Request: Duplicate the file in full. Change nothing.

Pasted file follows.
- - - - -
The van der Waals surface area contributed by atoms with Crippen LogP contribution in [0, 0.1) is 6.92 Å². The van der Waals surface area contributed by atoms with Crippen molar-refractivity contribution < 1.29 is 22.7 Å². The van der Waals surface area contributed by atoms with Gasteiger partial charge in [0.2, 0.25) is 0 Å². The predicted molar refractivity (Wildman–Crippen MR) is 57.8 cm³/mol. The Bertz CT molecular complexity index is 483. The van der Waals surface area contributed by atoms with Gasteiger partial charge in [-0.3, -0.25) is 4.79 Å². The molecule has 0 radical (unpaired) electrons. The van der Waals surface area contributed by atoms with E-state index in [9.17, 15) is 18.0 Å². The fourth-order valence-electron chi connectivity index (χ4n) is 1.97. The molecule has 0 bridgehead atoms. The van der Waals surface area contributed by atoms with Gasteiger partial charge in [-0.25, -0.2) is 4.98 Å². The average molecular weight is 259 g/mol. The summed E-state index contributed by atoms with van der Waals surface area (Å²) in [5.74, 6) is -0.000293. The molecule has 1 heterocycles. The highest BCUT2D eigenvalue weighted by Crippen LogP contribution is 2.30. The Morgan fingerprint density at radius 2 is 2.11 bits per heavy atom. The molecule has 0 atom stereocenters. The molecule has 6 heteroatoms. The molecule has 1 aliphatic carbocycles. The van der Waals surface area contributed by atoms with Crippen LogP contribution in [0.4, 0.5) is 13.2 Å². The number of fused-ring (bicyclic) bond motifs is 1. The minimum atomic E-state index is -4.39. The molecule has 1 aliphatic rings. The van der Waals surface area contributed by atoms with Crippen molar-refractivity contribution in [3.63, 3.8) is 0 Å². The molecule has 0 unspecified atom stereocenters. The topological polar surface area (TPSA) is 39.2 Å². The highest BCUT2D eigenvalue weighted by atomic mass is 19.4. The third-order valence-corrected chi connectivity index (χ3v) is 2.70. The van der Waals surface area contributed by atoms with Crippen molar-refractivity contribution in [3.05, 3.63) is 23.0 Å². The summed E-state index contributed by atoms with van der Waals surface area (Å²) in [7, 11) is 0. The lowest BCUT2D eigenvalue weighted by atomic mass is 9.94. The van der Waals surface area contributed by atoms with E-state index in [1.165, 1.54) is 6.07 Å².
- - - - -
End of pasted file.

The van der Waals surface area contributed by atoms with Crippen LogP contribution in [0, 0.1) is 6.92 Å². The van der Waals surface area contributed by atoms with Crippen molar-refractivity contribution < 1.29 is 22.7 Å². The van der Waals surface area contributed by atoms with Gasteiger partial charge in [0.2, 0.25) is 0 Å². The predicted molar refractivity (Wildman–Crippen MR) is 57.8 cm³/mol. The Bertz CT molecular complexity index is 483. The van der Waals surface area contributed by atoms with Gasteiger partial charge in [-0.3, -0.25) is 4.79 Å². The molecule has 0 radical (unpaired) electrons. The van der Waals surface area contributed by atoms with E-state index in [9.17, 15) is 18.0 Å². The fourth-order valence-electron chi connectivity index (χ4n) is 1.97. The molecule has 0 bridgehead atoms. The van der Waals surface area contributed by atoms with Gasteiger partial charge in [-0.25, -0.2) is 4.98 Å². The average molecular weight is 259 g/mol. The summed E-state index contributed by atoms with van der Waals surface area (Å²) in [5.74, 6) is -0.000293. The molecule has 1 heterocycles. The highest BCUT2D eigenvalue weighted by Crippen LogP contribution is 2.30. The Morgan fingerprint density at radius 2 is 2.11 bits per heavy atom. The molecule has 0 atom stereocenters. The molecule has 6 heteroatoms. The molecule has 1 aliphatic carbocycles. The van der Waals surface area contributed by atoms with Crippen LogP contribution in [0.4, 0.5) is 13.2 Å². The number of fused-ring (bicyclic) bond motifs is 1. The minimum atomic E-state index is -4.39. The molecule has 1 aliphatic rings. The van der Waals surface area contributed by atoms with Crippen molar-refractivity contribution in [3.63, 3.8) is 0 Å². The molecule has 0 unspecified atom stereocenters. The topological polar surface area (TPSA) is 39.2 Å². The highest BCUT2D eigenvalue weighted by atomic mass is 19.4. The third-order valence-corrected chi connectivity index (χ3v) is 2.70. The van der Waals surface area contributed by atoms with Crippen molar-refractivity contribution in [3.05, 3.63) is 23.0 Å². The summed E-state index contributed by atoms with van der Waals surface area (Å²) in [7, 11) is 0. The lowest BCUT2D eigenvalue weighted by atomic mass is 9.94. The van der Waals surface area contributed by atoms with E-state index in [1.165, 1.54) is 6.07 Å².